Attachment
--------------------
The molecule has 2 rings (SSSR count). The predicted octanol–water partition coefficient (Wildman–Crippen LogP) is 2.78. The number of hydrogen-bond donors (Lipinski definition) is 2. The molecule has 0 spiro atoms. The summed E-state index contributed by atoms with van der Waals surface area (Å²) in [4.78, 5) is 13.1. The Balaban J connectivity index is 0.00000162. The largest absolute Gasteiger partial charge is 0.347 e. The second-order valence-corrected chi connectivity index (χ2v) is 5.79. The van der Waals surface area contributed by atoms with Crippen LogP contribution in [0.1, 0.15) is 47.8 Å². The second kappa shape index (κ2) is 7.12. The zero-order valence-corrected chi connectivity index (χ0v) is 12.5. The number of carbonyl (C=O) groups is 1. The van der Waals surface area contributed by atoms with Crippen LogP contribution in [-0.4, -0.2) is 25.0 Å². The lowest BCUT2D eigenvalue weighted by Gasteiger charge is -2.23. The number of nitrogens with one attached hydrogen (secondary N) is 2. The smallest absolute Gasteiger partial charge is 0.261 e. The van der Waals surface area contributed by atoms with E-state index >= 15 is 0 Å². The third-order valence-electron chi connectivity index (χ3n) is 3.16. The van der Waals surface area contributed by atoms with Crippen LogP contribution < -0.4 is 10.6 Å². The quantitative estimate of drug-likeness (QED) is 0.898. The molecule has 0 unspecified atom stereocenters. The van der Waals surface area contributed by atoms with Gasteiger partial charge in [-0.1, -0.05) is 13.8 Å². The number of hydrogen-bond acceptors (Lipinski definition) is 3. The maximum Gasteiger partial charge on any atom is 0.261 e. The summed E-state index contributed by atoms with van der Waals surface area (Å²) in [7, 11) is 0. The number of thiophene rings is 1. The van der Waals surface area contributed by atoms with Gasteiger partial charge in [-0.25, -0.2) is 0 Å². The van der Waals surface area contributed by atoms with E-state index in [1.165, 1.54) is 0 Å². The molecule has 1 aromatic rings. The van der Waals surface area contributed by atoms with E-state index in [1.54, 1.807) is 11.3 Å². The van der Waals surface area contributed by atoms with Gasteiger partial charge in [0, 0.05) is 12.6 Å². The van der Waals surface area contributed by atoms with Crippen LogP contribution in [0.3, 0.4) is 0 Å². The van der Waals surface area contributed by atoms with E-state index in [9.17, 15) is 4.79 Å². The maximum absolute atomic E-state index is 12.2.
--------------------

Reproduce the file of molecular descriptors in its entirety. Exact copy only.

The molecule has 2 rings (SSSR count). The predicted octanol–water partition coefficient (Wildman–Crippen LogP) is 2.78. The number of hydrogen-bond donors (Lipinski definition) is 2. The molecule has 0 spiro atoms. The summed E-state index contributed by atoms with van der Waals surface area (Å²) in [4.78, 5) is 13.1. The Balaban J connectivity index is 0.00000162. The largest absolute Gasteiger partial charge is 0.347 e. The second-order valence-corrected chi connectivity index (χ2v) is 5.79. The van der Waals surface area contributed by atoms with Crippen LogP contribution in [0.1, 0.15) is 47.8 Å². The second kappa shape index (κ2) is 7.12. The zero-order valence-corrected chi connectivity index (χ0v) is 12.5. The number of carbonyl (C=O) groups is 1. The van der Waals surface area contributed by atoms with Crippen LogP contribution in [-0.4, -0.2) is 25.0 Å². The lowest BCUT2D eigenvalue weighted by Gasteiger charge is -2.23. The number of nitrogens with one attached hydrogen (secondary N) is 2. The smallest absolute Gasteiger partial charge is 0.261 e. The van der Waals surface area contributed by atoms with E-state index >= 15 is 0 Å². The third-order valence-electron chi connectivity index (χ3n) is 3.16. The van der Waals surface area contributed by atoms with Crippen LogP contribution < -0.4 is 10.6 Å². The quantitative estimate of drug-likeness (QED) is 0.898. The molecule has 0 unspecified atom stereocenters. The van der Waals surface area contributed by atoms with Gasteiger partial charge in [-0.1, -0.05) is 13.8 Å². The number of hydrogen-bond acceptors (Lipinski definition) is 3. The maximum Gasteiger partial charge on any atom is 0.261 e. The summed E-state index contributed by atoms with van der Waals surface area (Å²) in [7, 11) is 0. The number of thiophene rings is 1. The van der Waals surface area contributed by atoms with Gasteiger partial charge in [-0.25, -0.2) is 0 Å². The van der Waals surface area contributed by atoms with E-state index in [1.165, 1.54) is 0 Å². The molecule has 1 aromatic rings. The van der Waals surface area contributed by atoms with E-state index in [1.54, 1.807) is 11.3 Å². The van der Waals surface area contributed by atoms with Gasteiger partial charge in [0, 0.05) is 12.6 Å². The van der Waals surface area contributed by atoms with Crippen LogP contribution in [0.3, 0.4) is 0 Å². The van der Waals surface area contributed by atoms with E-state index in [9.17, 15) is 4.79 Å². The maximum absolute atomic E-state index is 12.2.